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Low DBP may not be an independent risk for cardiovascular death in revascularized coronary artery disease patients

Kai, Hisashia; Ueno, Takafumib; Kimura, Takeshic; Adachi, Hisashid; Furukawa, Yutakae; Kita, Torue; Imaizumi, Tsutomuaon behalf of CREDO-Kyoto Investigators

doi: 10.1097/HJH.0b013e32834a5a67
Original papers: Epidemiology

Objectives It remains controversial whether extremely low DBP is a risk for cardiovascular events in patients with coronary artery disease (CAD). Coronary revascularization therapy became prevalent in CAD patients. We sought to determine the impact of low DBP on cardiovascular events and to investigate the predicting factors in revascularized CAD patients.

Methods We subanalyzed 7180 stable, chronic CAD patients (median follow-up period 3.6 years) of 9877 patients undergoing first coronary artery bypass graft or percutaneous coronary intervention in the registry of the Coronary REvascularization Demonstrating Outcome study in Kyoto (CREDO-Kyoto).

Results Kaplan–Meier analysis revealed that unadjusted cumulative incidence of cardiovascular death was greater in patients with preprocedural DBP of less than 70 mmHg than in those with DBP of at least 70 mmHg, whereas the cumulative incidences of nonfatal myocardial infarction (MI) and of stroke were similar between the two groups. Stepwise logistic regression analysis showed that estimated glomerular filtration ratio (inversely), pulse pressure, left ventricular ejection fraction of less than 0.40, history of heart failure, prior cerebrovascular disease, and prior MI were independent risks for cardiovascular death in patients with DBP of less than 70 mmHg. After adjustments for the independent risks, the cumulative hazard ratio for cardiovascular death did not differ between patients with DBP of less than 70 mmHg and those with DBP of at least 70 mmHg.

Conclusion Renal insufficiency, more advanced vascular damage, and left ventricular systolic dysfunction were significant factors accounting for increased cardiovascular death in revascularized CAD patients with DBP of less than 70 mmHg. It was suggested that after adjustments for these independent risks, low DBP may not be a significant risk for cardiovascular death in revascularized CAD patients.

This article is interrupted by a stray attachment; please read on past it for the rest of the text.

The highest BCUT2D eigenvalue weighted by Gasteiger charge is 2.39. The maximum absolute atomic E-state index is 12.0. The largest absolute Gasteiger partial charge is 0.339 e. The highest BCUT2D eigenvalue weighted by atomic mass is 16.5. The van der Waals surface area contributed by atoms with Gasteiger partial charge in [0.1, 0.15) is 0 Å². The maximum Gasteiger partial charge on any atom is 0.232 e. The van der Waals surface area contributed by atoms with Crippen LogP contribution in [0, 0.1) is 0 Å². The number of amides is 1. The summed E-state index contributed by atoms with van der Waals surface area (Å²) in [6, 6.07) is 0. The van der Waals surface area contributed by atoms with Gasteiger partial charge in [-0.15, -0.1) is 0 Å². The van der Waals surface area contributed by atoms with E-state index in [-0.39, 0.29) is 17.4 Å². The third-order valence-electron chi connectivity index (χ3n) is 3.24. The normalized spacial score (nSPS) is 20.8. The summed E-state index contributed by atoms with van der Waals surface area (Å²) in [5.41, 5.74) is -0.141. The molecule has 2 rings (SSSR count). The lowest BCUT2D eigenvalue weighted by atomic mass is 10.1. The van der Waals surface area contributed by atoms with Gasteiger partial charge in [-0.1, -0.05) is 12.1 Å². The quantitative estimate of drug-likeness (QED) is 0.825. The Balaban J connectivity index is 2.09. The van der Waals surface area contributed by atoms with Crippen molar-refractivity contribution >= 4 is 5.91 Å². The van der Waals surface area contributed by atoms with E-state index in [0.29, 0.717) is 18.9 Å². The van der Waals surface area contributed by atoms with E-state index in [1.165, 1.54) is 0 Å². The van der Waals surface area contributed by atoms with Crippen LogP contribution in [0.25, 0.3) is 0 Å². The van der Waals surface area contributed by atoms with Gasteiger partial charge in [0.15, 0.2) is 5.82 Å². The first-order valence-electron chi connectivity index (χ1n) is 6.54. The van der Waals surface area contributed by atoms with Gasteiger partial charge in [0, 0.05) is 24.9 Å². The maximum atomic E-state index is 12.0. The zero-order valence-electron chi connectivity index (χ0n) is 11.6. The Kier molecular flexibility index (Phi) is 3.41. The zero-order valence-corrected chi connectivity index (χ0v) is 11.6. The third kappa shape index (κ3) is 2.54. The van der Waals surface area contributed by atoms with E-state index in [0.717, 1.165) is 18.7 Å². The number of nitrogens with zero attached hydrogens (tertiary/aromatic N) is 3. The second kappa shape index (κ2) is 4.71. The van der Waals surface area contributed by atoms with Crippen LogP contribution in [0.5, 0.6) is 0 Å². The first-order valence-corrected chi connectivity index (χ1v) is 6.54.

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aDivision of Cardio-vascular Medicine, Department of Internal Medicine, Kurume

bCenter of Cardiovascular Medicine, Kurume University Hospital, Kurume

cDepartment of Cardiovascular Medicine, Graduate School of Medicine, Kyoto University, Kyoto

dDepartment of Community Medicine, Kurume University School of Medicine, Kurume

eDivision of Cardiology, Kobe City Medical Center General Hospital, Kobe, Japan

Correspondence to Hisashi Kai, MD, PhD, Division of Cardio-vascular Medicine, Department of Internal Medicine, Kurume University School of Medicine, 67 Asahimachi, Kurume 830-0011, JapanTel: +81 942 31 7562; fax: +81 942 33 6509; e-mail:

Abbreviations: BP, blood pressure; CABG, coronary artery bypass graft; CAD, coronary artery disease; CI, confidence interval; COPD, chronic obstructive pulmonary disease; CREDO-Kyoto study, Coronary REvascularization Demonstrating Outcome study; CVD, cerebrovascular disease; eGFR, estimated glomerular filtration rate; INVEST, International Verapamil-Trandolapril Study; LVEF, left ventricular ejection fraction; MI, myocardial infarction; PCI, percutaneous coronary intervention

Received 7 April, 2011

Revised 6 June, 2011

Accepted 28 June, 2011

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© 2011 Lippincott Williams & Wilkins, Inc.